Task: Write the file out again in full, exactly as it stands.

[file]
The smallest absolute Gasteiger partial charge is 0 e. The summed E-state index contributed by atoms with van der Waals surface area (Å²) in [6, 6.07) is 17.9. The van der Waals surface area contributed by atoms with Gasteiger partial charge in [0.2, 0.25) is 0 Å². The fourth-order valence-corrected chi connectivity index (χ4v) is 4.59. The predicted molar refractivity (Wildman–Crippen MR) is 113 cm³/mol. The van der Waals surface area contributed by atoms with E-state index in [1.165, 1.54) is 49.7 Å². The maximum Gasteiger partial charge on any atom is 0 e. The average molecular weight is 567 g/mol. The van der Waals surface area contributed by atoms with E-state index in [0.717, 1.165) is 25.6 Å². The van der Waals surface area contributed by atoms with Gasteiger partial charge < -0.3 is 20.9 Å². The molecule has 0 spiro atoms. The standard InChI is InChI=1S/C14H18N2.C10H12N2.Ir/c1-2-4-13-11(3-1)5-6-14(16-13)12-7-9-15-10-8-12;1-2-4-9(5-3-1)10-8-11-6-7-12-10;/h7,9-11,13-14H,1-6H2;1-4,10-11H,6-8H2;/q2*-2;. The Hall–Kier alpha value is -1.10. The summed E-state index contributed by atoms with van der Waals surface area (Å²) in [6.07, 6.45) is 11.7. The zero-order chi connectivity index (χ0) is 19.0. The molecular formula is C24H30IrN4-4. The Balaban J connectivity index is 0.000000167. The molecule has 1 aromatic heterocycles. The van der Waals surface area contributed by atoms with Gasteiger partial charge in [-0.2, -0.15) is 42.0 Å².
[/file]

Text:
The smallest absolute Gasteiger partial charge is 0 e. The summed E-state index contributed by atoms with van der Waals surface area (Å²) in [6, 6.07) is 17.9. The van der Waals surface area contributed by atoms with Gasteiger partial charge in [0.2, 0.25) is 0 Å². The fourth-order valence-corrected chi connectivity index (χ4v) is 4.59. The predicted molar refractivity (Wildman–Crippen MR) is 113 cm³/mol. The van der Waals surface area contributed by atoms with E-state index in [1.165, 1.54) is 49.7 Å². The maximum Gasteiger partial charge on any atom is 0 e. The average molecular weight is 567 g/mol. The van der Waals surface area contributed by atoms with E-state index in [0.717, 1.165) is 25.6 Å². The van der Waals surface area contributed by atoms with Gasteiger partial charge < -0.3 is 20.9 Å². The molecule has 0 spiro atoms. The standard InChI is InChI=1S/C14H18N2.C10H12N2.Ir/c1-2-4-13-11(3-1)5-6-14(16-13)12-7-9-15-10-8-12;1-2-4-9(5-3-1)10-8-11-6-7-12-10;/h7,9-11,13-14H,1-6H2;1-4,10-11H,6-8H2;/q2*-2;. The Hall–Kier alpha value is -1.10. The summed E-state index contributed by atoms with van der Waals surface area (Å²) in [6.07, 6.45) is 11.7. The zero-order chi connectivity index (χ0) is 19.0. The molecular formula is C24H30IrN4-4. The Balaban J connectivity index is 0.000000167. The molecule has 1 aromatic heterocycles. The van der Waals surface area contributed by atoms with Gasteiger partial charge in [-0.2, -0.15) is 42.0 Å².